The German government announced this week that production of the new Airbus A350 is expected to begin soon in Germany, and “is described by the company as an eco-friendly passenger aircraft that can seat between 270 and 350 passengers.” So what’s the big deal? Perhaps a little history.
If you didn’t already know, the world’s two largest airline manufacturers, Boeing and Airbus, have had a little bit of a philosophical divergence when it comes to the future of air travel. Boeing, betting on fuel efficiency and shorter, hub-based travel, has been developing the 787 since the late ’90’s. Seating 240 people, the plane is also the first composite airliner in production (about half is made of carbon fiber reinforced plastic).
Airbus, on the other hand, decided to take the Howard Hughes side of the road and create the A380, the world’s largest passenger airliner in the world, capable of long-haul flights, and, more importantly, in-flight showers. Capable of seating 853 (!) passengers, the plane is two stories high and has enough room for it’s own art gallery (Air France) or showers (Emirates).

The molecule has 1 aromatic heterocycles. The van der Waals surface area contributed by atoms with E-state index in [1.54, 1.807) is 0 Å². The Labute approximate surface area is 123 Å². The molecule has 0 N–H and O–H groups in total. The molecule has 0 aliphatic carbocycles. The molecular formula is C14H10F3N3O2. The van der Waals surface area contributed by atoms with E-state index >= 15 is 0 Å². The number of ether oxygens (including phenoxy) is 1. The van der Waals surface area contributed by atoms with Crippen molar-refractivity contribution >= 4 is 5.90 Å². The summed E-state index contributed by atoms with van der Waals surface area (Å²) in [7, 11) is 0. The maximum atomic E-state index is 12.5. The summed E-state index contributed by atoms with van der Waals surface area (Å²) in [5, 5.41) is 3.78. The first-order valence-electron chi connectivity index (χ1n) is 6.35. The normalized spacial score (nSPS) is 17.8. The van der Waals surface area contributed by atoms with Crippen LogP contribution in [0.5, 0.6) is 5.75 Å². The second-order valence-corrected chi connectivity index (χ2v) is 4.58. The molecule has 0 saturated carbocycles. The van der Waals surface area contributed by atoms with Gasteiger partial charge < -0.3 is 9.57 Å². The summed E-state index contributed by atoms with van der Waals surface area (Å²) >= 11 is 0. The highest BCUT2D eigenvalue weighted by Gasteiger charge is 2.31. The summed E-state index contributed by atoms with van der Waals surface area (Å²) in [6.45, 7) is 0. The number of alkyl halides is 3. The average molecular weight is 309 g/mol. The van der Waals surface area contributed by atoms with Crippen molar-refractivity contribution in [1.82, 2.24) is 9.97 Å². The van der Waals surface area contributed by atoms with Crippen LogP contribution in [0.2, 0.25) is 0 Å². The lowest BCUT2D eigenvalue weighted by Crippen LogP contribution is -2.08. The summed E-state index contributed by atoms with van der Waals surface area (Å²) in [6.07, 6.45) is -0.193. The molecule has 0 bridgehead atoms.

Largely hailed as a success, the A380 has been flying since 2005, whereas the 787 has been experiencing numerous delays and is still in its test stages. (Though this hasn’t stopped orders. In June of 2007, 600 orders for the 787 had already been placed.)Perhaps sensing weakness and the desire to address the environmental concerns of the 787, Airbus’s creation of the A350 takes direct aim at the 787 and should go a long way to finally filling that void for fuel-efficient planes with in-cabin bars.
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